[0118] Modern genome analysis demands long-range sequence information that is uniquely presented by large DNA molecules. As such, the findings presented here, using tightly coupled experimental and simulation approaches, have provided an experimental and theoretical infrastructure for the design and implementation of the newer genome analysis systems. These advances may provide the means for fully leveraging the informational advantages intrinsically offered by very long DNA molecules in ways that will greatly enhance our understanding of genome structures.

APPENDIX

[0119] General Geometry Ewald-like Method and O(N) Algorithm.sup.25-31

[0120] The fluid velocity MF is calculated using the O(N) GGEM introduced by Hernandez-Ortiz et al..sup.28 A brief description of the GGEM starts with considering the Stokes system of equations for a flow driven by a distribution of Nb point forces,

-.gradient.p(x)=.eta..gradient..sup.2u(x)=-.rho.(x)

.gradient.u(x)=0 (27)

where .eta. is the fluid viscosity and the force density is

.rho. ( x ) = l = 1 N b f l .delta. ( x - x l ) ( 28 ) ##EQU00017##

where f.sub.l is the force exerted on the fluid at point x.sub.l.

[0121] The solution of 27 can be written in terms of a Stokeslet.sup.28,107 and combined into the MF product. If computed explicitly, this product is a matrix-vector operation requiring O(N.sup.2) calculations. GGEM determines the product implicitly for any geometry (with appropriate boundary conditions) without performing the matrix-vector manipulations. It starts with the restatement of the force-density expression in eq 27, .rho.(x)=.rho..sub.l(x)+.rho..sub.g(x) using a smoothing function g(x), similar to conventional particle-mesh Ewald methods..sup.108-110 This screening function satisfies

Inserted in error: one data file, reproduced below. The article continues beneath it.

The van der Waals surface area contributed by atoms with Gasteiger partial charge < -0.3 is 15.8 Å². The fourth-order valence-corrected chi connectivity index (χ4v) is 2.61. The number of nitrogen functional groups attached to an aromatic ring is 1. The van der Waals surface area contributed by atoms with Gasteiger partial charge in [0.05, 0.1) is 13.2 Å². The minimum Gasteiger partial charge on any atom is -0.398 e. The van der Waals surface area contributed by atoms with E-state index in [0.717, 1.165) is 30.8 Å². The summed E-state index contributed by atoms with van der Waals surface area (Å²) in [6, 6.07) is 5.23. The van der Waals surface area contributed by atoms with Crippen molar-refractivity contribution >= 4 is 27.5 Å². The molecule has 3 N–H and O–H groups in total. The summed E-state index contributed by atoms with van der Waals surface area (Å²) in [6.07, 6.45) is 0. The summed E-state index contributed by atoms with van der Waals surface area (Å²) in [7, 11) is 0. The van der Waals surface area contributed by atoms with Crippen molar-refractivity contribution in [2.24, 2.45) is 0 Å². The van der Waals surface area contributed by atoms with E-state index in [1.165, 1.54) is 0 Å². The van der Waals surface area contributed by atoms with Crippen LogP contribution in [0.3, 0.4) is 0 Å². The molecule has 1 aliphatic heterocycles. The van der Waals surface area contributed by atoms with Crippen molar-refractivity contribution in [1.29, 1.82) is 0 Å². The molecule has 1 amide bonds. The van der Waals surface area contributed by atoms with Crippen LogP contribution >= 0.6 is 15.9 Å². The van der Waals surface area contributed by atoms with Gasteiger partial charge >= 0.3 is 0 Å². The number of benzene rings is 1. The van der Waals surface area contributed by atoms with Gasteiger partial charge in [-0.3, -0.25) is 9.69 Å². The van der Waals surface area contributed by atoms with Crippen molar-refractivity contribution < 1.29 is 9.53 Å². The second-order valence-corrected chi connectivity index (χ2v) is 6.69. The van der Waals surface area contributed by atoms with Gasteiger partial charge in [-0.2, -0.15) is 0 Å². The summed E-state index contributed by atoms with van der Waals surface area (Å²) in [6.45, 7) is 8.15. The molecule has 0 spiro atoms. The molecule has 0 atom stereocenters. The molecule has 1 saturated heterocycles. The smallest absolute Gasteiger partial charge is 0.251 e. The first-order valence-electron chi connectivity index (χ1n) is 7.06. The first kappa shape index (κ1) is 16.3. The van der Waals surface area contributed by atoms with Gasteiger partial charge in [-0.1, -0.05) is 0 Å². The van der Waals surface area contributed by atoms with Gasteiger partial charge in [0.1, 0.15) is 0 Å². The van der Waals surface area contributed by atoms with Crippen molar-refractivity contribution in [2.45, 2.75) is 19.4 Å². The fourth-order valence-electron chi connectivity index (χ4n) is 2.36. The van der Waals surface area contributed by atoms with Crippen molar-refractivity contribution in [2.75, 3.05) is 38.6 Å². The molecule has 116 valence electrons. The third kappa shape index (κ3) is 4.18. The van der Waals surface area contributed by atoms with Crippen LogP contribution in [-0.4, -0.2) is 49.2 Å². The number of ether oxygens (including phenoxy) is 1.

.intg..sub.all spaceg(x)dx=1 (29)

[0122] By linearity of the Stokes equation, the fluid velocity is written as a sum of two parts, with separate solutions for each force-density. The "local density"

.rho. 1 ( x ) = l = 1 N b f l [ .delta. ( x - x l ) - g ( x - x l ) ] ( 30 ) ##EQU00018##

drives a local velocity, u.sub.l(x), which is calculated assuming an unbounded domain:

u 1 ( x ) = l N b G 1 ( x - x l ) f l ( 31 ) ##EQU00019##

where G.sub.1(x) is composed of a free-space Greenis's function, or Stokeslet, minus a smoothed Stokeslet obtained from the solution of Stokes equations with the forcing term modified by the smoothing function g(x).

[0123] For the Stokes equations, we found that a modified Gaussian smoothing function defined by

g ( r ) = .alpha. 3 .pi. 3 / 2 ( - .alpha. 2 r 2 ) ( 5 2 - .alpha. 2 r 2 ) ( 32 ) ##EQU00020##

yields a simple expression for G.sub.l(x):

G 1 ( x ) = 1 8 .pi..eta. ( .delta. + xx r 2 ) erfc ( .alpha. r ) r - 1 8 .pi..eta. ( .delta. - xx r 2 ) 2 .alpha. .pi. 1 / 2 ( - .alpha. 2 r 2 ) ( 33 ) ##EQU00021##

[0124] Because G.sub.l(x) decays exponentially on the length scale .alpha.-1, in practice the local velocity can be computed, as in conventional Ewald methods, by only considering near-neighbors to each particle l..sup.58,111

[0125] For the present work, the point-particle approximation is not desired; in particular, as the chain size increases, the probability that particles will overlap, having un-physical velocities, increases. To avoid this problem, the bead hydrodynamic radius, a, can be used to define a new smoothed-force density that gives a non-singular velocity. This is achieved by replacing the Stokeslet by a regularized Stokeslet, using the same modified Gaussian with a replaced by .xi., with .xi..about.a.sup.-1, yielding

G 1 R ( x ) = 1 8 .pi..eta. ( .delta. + xx r 2 ) [ erfc ( .xi. r ) r - erf ( .alpha. r ) r ] + 1 8 .pi..eta. ( .delta. - xx r 2 ) ( 2 .xi. .pi. 1 / 2 ( - .xi. 2 r 2 ) - 2 .alpha. .pi. 1 / 2 ( - .alpha. 2 r 2 ) ) ( 34 ) ##EQU00022##